What will kill a church?

casket

Scripture (Genesis 1:26-27) tells us that God created human beings in His own image.  Apparently God takes this seriously for God has chosen to do His work in this world through us.

I would have thought that God’s work in this world is too important to leave it in the hands of fallible people like you and me.  I would have thought that God’s work in this world requires far more wisdom and integrity and truth and grace than we tend to demonstrate in our lives.

Yet God trusts in the fact that we are made in His image (and He trusts in the power of His Spirit working in us), so He chooses to do His work in this world through us.

1 Corinthians 12:12-31 offers an interesting perspective on this truth.  In this passage Paul describes God’s people as various parts of one body.  To function properly, a body needs each of its parts to do the work it was created to do.  Paul stresses that the same principle holds true for the “body of Christ”—the church.  For the church to function properly, each member of the church needs to do the work God has called us and equipped us to do.

In his book, The Purpose Driven Life, Rick Warren points out, “In some churches in China, they welcome new believers by saying, ‘Jesus now has a new pair of eyes to see with, new ears to listen with, new hands to help with, and a new heart to love others with.’”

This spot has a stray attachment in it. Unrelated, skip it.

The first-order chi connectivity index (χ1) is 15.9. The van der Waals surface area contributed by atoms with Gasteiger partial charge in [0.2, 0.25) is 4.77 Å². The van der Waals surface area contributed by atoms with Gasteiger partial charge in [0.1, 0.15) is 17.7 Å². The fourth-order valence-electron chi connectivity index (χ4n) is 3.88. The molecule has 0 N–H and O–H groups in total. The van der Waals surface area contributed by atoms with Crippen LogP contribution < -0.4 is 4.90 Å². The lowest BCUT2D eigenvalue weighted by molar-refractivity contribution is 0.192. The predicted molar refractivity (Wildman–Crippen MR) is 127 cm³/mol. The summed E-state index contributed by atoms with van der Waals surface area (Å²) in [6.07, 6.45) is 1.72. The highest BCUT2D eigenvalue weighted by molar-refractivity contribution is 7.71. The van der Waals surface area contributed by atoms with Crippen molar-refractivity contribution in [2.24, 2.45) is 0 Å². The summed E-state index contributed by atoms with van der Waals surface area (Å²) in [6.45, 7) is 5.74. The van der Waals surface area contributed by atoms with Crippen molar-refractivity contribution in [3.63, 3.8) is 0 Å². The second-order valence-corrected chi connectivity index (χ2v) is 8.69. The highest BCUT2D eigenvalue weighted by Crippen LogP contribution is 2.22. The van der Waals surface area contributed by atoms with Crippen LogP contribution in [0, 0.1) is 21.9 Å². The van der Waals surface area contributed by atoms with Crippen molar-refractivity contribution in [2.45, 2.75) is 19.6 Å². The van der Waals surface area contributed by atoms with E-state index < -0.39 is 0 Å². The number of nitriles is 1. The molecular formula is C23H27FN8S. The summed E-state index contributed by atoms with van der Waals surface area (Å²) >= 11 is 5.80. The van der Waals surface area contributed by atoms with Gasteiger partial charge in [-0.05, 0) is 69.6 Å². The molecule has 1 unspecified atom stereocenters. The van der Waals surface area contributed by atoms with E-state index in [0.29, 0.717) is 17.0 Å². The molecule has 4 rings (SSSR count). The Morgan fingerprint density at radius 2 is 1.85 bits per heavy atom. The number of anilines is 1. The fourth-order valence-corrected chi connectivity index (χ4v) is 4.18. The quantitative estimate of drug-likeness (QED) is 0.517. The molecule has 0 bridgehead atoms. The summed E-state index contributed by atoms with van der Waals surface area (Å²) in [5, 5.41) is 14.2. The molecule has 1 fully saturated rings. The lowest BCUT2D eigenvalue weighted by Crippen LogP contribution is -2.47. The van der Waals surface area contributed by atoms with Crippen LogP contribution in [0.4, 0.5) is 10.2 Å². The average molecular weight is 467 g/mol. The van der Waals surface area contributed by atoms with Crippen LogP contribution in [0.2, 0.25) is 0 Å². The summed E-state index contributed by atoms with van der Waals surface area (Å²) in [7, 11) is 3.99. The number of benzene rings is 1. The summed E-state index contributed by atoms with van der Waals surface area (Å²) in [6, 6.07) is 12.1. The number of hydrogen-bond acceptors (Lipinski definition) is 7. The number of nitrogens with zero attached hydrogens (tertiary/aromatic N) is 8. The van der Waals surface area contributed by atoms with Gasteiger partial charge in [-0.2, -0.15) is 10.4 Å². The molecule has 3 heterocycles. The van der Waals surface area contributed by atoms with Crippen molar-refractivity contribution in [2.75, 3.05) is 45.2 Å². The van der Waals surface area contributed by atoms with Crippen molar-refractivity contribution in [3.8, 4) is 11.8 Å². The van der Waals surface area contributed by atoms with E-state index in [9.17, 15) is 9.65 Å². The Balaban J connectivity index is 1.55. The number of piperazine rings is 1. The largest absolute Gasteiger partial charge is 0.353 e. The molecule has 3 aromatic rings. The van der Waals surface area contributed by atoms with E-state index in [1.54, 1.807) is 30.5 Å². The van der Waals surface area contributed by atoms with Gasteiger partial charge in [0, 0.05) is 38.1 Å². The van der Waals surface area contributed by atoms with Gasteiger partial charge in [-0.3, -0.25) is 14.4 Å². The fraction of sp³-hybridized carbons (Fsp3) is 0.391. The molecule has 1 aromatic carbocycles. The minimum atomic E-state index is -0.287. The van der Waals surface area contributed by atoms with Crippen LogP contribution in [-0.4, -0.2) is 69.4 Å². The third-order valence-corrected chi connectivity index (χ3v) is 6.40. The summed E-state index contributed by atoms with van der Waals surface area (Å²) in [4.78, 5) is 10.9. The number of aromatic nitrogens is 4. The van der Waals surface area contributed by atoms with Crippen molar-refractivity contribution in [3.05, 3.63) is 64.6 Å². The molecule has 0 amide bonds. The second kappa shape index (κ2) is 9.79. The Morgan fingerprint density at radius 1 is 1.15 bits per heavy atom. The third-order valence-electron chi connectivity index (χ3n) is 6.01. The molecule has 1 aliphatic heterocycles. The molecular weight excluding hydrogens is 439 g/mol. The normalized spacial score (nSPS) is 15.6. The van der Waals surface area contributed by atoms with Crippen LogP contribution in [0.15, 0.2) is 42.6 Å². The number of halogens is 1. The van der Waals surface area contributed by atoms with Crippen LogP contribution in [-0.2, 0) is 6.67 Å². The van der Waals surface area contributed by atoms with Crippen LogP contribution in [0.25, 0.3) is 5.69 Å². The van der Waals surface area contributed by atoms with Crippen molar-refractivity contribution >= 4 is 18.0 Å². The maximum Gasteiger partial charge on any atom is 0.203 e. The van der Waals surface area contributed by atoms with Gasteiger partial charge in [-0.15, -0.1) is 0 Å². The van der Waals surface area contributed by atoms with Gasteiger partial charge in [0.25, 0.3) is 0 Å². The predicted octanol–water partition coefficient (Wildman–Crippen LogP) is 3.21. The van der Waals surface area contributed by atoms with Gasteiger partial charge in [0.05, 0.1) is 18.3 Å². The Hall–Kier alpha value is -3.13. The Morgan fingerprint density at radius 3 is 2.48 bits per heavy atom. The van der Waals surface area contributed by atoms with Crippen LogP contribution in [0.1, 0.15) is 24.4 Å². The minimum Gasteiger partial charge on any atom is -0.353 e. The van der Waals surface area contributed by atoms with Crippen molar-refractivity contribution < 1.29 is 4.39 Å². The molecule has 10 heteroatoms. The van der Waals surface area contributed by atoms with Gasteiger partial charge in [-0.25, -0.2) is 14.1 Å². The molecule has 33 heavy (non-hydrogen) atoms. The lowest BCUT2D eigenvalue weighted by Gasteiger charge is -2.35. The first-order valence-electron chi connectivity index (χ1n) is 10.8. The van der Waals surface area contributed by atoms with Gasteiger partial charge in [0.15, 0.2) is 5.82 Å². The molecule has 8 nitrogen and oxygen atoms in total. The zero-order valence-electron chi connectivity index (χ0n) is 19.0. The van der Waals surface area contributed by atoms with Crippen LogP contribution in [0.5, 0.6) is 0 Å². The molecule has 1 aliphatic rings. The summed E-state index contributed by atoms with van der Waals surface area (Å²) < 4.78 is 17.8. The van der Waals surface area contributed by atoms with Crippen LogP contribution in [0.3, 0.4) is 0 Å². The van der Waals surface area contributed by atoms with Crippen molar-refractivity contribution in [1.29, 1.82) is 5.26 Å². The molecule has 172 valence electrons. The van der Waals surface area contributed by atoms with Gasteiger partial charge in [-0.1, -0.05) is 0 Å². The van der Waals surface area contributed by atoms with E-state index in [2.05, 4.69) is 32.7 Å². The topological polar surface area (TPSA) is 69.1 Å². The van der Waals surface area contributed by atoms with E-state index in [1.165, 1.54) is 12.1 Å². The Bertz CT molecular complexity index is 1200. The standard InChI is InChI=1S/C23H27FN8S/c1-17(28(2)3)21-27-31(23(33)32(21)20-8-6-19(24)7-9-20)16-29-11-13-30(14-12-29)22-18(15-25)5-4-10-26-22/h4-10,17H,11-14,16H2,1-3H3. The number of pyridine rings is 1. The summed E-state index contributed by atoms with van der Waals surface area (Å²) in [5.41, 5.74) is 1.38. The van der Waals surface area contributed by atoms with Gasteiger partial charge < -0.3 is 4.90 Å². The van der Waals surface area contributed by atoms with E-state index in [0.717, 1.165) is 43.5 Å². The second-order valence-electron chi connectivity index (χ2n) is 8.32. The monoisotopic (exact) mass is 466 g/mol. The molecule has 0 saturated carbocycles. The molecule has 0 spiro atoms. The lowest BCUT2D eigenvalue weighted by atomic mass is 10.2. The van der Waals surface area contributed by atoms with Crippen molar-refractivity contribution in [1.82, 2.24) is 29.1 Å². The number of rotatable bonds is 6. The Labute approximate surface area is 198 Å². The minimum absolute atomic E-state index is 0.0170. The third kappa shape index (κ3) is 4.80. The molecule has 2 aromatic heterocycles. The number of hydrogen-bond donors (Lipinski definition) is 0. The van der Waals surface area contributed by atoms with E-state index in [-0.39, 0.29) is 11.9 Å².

He goes on to add, “What happens when one part of your body fails to function?  You get sick.  The rest of your body suffers.  Imagine if your liver decided to start living for itself: ‘I’m tired!  I don’t want to serve the body anymore!  I want a year off just to be fed.  I’ve got to do what’s best for me!  Let some other part take over.’  What would happen?  Your body would die.  Today thousands of local churches are dying because of Christians who are unwilling to serve.  They sit on the sidelines as spectators, and the Body suffers.” (p. 230)

Lloyd Cory adds to Rick Warren’s observation:

“I think a vivid illustration of this comes from a true story of a young minister in Oklahoma who went to this little, though long-standing, church in hopes of reviving the ministry of it.  He had stars in his eyes and great hopes for the future.  He thought he could turn it around, and he gave it his best effort week after week…to no avail.

“Finally, he had one last idea.  He announced in the local newspaper on Saturday that the church had died, and on Sunday afternoon there would be a funeral service at the church itself, and all who wished could attend.  For the first time in his years there, the place was packed.  In fact, people were standing outside on tiptoes looking through the windows to see this most unusual funeral service for a church.

“To their shock there was a casket down front.  And it was smothered with flowers.  He told the people that as soon as the eulogy was finished they could pass by and view the remains of the dearly beloved whom they were laying to rest that day.  They could hardly wait until he finished the eulogy.  He slowly opened the casket, pushed the flowers aside, and people filed by, one by one, to look in.  Having looked in, they left sheepishly, feeling guilty as they walked out the door, because inside the casket he had placed a large mirror.  As they walked by, they saw the church that had died.”

As Paul stresses in 1 Corinthians 12:27, “Now you are the body of Christ, and each one of you is a part of it.”

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